Global Health: UNC Project China: Ethics

Plagiarism includes...

  • Claiming someone else's words, thoughts, or ideas as your own, even if you rephrase them!
  • Copying material straight from a book, journal, newspaper, handout, web page or other source
  • Using someone else's words, thoughts, or ideas in a presentation and not acknowledging the source
  • Using another student's paper or a paper you found online and claiming it as your own
  • Submitting the same paper for two classes even if the paper is your own
  • Downloading or using images or music created by someone else without acknowledging the creator
  • Copying code to create a web page or application

Common Knowledge

Common knowledge is information that is widely known and accepted by many people. The use of such information without citation does not constitute plagiarism.

Common knowledge can be easily located in a number of sources and usually cannot be disputed.

Common knowledge may differ from one academic field to another. Established principles in a profession may be considered common knowledge within that particular field of study.

In a health-related article, researchers working in medicine and health affairs could name tobacco as the leading cause of preventable death in the US without a citation because this fact is common knowledge in their field. However, a first-year health sciences student may not know this statistic and would need to cite the source of the information.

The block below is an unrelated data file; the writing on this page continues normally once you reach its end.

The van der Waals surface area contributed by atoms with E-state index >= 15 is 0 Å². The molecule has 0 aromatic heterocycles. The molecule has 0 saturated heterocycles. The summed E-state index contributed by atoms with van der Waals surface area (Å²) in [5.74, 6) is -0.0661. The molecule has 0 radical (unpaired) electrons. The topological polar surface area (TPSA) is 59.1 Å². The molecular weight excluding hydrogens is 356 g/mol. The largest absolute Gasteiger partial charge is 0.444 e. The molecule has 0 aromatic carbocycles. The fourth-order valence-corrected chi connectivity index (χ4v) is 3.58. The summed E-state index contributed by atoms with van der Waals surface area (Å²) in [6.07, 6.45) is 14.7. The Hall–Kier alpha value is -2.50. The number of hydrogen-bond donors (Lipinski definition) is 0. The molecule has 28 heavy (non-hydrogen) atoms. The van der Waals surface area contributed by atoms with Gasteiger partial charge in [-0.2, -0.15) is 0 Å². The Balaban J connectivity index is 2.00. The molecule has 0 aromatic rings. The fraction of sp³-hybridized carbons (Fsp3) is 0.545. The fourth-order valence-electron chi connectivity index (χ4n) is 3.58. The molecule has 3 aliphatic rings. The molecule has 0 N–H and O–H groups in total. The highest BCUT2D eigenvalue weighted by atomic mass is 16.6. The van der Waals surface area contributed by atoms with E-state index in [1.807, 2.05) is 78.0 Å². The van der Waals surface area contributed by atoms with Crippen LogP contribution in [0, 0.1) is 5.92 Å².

Example

Tobacco use is cited as the leading preventable cause of death in the United States, making tobacco prevention an essential health priority.
From Smith, B. N., Bean, M. K., Mitchell, K. S., & Speizer, I. S. (2007). Psychosocial factors associated with non-smoking adolescents' intentions to smoke. Health Education Research, 22(2), 238-247.
 

In this health-related article, the author, a researcher, may make such a statement without citing a source. However, a first-year health sciences student may not know this statistic and would need to cite the source of the information.

When in doubt about whether or not information is common knowledge, CITE YOUR SOURCE.

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